Saturday, June 26, 2010

Great Source of Information: Virtual Hospice

The Canadian Virtual Hospice provides support and personalized information about palliative and end-of-life care to patients, family members, health care providers, researchers and educators.

The Canadian Virtual Hospice is an interactive network designed to facilitate information exchange, communication, and mutual support between and among patients, their friends and family, health care providers, and palliative care volunteers. Leading Canadian palliative care professionals, associations, policy makers, private sector businesses, complementary palliative care websites, and individual Canadians have lent their support to the creation of this website.

I just wish someone had told me about it at the time. I was desperate for information on my father's last months. They feature a speech, this one one part, a lecture about caring for palliative children in rural Canada.



Topics include:
Providing Care
Whether you are caring for someone full-time or even just occasionally helping out, caregiving can be mentally, physically and emotionally demanding. Although taking time for yourself is often easier said than done, pushing yourself to do more,... read more...
Medications are commonly used to help manage pain or other symptoms that are troubling.   It is important to know about the medications that you are prescribed: how much to take, when to take them, why you are using them, potential side effects... read more...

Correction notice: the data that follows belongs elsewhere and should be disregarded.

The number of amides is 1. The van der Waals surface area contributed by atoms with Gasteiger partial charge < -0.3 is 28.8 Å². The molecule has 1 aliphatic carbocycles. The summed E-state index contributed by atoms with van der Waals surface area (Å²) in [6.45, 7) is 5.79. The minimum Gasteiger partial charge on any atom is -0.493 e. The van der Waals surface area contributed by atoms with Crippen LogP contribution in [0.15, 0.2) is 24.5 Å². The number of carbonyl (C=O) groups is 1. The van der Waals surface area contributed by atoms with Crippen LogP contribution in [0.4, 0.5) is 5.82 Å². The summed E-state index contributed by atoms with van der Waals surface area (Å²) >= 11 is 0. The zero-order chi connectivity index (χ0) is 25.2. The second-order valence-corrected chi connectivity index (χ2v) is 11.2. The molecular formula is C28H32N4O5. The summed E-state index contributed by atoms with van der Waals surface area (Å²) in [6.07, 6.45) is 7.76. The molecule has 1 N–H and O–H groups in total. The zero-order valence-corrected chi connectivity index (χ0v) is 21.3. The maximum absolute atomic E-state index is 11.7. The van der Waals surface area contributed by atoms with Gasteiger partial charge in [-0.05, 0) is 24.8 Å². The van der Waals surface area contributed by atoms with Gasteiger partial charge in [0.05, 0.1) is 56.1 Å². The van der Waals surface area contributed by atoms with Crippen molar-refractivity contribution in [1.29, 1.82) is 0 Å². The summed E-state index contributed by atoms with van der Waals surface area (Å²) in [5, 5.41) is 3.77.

A person living with an advancing illness will not eat as much as they once did. While it is important not to become too focused on increasing the amount of food a person eats, there are a number of strategies that can be used to increase interest... read more...
Many people with advanced illness will experience an uncomfortably dry mouth. A regular mouth care routine should be followed three to four times a day and more often if the person requires. Following a routine will help keep the person more... read more...
Caring for hair Illness tends to make people perspire, making their hair damp and sometimes tangled.  Brushing someone’s hair regularly can be a thoughtful gesture.  Hair can be washed in the shower or tub, at the kitchen table with a basin, or... read more...
Most people find bathing or showering refreshing. However, tub baths and even showers may become more difficult as illness progresses. Here are some ideas for making bathing comfortable and safe.   General Tips Buy or rent equipment such as... read more...
For some people, the prospect of either giving or receiving assistance with toileting can be a source of embarrassment. A matter-of-fact approach is best. If the person is able to get to the bathroom, consider whether the environment is helpful. read more...

They feature information en Fran├žais, plus a Glossary

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